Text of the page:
Here’s the sad story.
Daily Archives: 23 Apr 2018
We invite you all to join us this Thursday, 26 April, from 16.15-18.00, at the University of Groningen, Faculty of Theology and Religious Studies (Oude Boteringestraat 38), room 130 (NOT room 253), for the Dirk Smilde Research Seminar.
Professor George Brooke will present on “Comparing Texts and their Interpretations,” his fourth in a series of lectures on “Comparative Studies with Special Reference to the Dead Sea Scrolls,” the lecture originally scheduled for 5 April.
If you are unable to join us in person, please join us virtually by watching the live stream of Professor Brooke’s lecture at the Faculty of Theology and Religious Studies Facebook page:
We look forward to seeing you all then!
No, there isn’t a giant planet heading this way. And no, there is no such thing as a ‘Christian numerologist’.
The end of the world is going to kick off on April 23 – but it’s not going to be a nuclear conflagration set off by events in Syria.
Instead, a mysterious ‘death planet’ will appear in the sky, setting off volcanic eruptions, tsunamis and earthquakes – and it’s all predicted in the Bible.
Or at least that’s what Christian numerologist David Meade claims, in an interview with the Daily Express.
Meade, we should point out, has form, as he previously predicted that the death planet Nibiru would appear to kill us all late last year.
This time, he claims that an alignment of stars represents ‘he Lion of the tribe of Judah’ – meaning that the Rapture, when Christ returns to bring the faithful to paradise, is at hand.
David Meade is a charlatan. Period.
If you’re in Jerusalem–
La semaine prochaine, Mercredi 25 avril, l’École biblique et archéologique aura l’honneur de recevoir Thomas Römer, pour une conférence intitulée « The Biblical Traditions about the Ark of the Covenant », dans le cadre des Lagrange Lectures. 18h00, en Salle de Conférence. Thomas Römer est professeur au Collège de France, titulaire de la chaire « Milieux bibliques ». Exégète, philologue et bibliste, il est associé étranger de l’Académie des Inscriptions et Belles-Lettres. La conférence sera donnée en anglais.
The Reader’s Edition of the LXX. Finally.
For the last several years, I have been working alongside Gregory R. Lanier (RTS Orlando) to produce a “reader’s edition” of the entire Septuagint. And finally, it’s (almost) finished.
It’s been listed on ChristianBook and will be available in November.
You are probably familiar with the idea of a reader’s edition, which over the past ten years or so has grown in popularity. Although there are others on the market, I think the reader’s edition of the Hebrew Bible and of the New Testament by Hendrickson Publishers are the best out there in terms of quality and readability. That is a big reason that we went with Hendrickson ourselves (although there are others) and I dare say they are doing a great job.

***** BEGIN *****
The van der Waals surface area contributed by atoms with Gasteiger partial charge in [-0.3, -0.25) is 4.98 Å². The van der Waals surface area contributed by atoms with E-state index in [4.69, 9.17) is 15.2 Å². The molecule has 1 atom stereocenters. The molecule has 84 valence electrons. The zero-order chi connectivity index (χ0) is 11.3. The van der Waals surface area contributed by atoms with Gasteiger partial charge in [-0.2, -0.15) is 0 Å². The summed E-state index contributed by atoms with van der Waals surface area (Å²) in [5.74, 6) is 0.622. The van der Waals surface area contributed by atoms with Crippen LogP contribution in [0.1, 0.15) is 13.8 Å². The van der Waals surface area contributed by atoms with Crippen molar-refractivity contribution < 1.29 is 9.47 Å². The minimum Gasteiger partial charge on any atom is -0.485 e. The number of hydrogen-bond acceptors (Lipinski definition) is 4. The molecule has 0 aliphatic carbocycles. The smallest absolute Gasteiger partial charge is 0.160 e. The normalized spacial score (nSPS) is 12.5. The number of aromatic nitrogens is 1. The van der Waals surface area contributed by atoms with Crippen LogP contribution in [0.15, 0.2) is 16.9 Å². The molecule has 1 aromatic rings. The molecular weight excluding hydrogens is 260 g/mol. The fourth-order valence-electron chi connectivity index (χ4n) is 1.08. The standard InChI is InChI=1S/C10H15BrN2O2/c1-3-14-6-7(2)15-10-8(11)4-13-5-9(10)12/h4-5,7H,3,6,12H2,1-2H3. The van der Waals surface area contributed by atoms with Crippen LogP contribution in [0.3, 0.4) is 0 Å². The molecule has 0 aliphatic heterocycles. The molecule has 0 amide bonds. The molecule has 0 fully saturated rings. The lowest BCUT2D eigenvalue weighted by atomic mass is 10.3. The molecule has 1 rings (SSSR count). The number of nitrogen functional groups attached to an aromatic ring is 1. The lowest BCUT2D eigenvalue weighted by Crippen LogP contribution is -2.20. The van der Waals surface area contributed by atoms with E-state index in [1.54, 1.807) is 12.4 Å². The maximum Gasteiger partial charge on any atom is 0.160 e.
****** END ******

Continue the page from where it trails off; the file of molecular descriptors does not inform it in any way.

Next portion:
The basic idea behind a reader’s edition is to provide an edition of the ancient text – in…
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This volume sets two Luther biographies, written by his contemporaries, side by side. One is by Melanchthon. And it’s free.
This volume brings together two important contemporary accounts of the life of Martin Luther in a confrontation that had been postponed for more than 450 years. The first of these accounts was written after Luther’s death, when it was rumoured that demons had seized the reformer on his deathbed and dragged him off to Hell. In response to these rumours, Luther’s friend and colleague, Philip Melanchthon, wrote and published a brief encomium of the reformer in 1548. A completely new translation of this text appears in this book. It was in response to Melanchthon’s work that Johannes Cochlaeus completed and published his own monumental life of Luther in 1549, which is translated and made available in English for the first time in this volume.
OAPEN is a site offering a lot of books of every description free for the downloading. Search what you’re looking for and you may be happily surprised to find it.
The OAPEN Library contains freely accessible academic books, mainly in the area of humanities and social sciences. OAPEN works with publishers to build a quality controlled collection of open access books, and provides services for publishers, libraries and research funders in the areas of deposit, quality assurance, dissemination, and digital preservation.
On this #WorldBookDay it’s sure to be a useful thing. With special thanks to my best Newman U. friend, Richard Goode for pointing it out. I’m adding it to the useful sites section of the nav panel.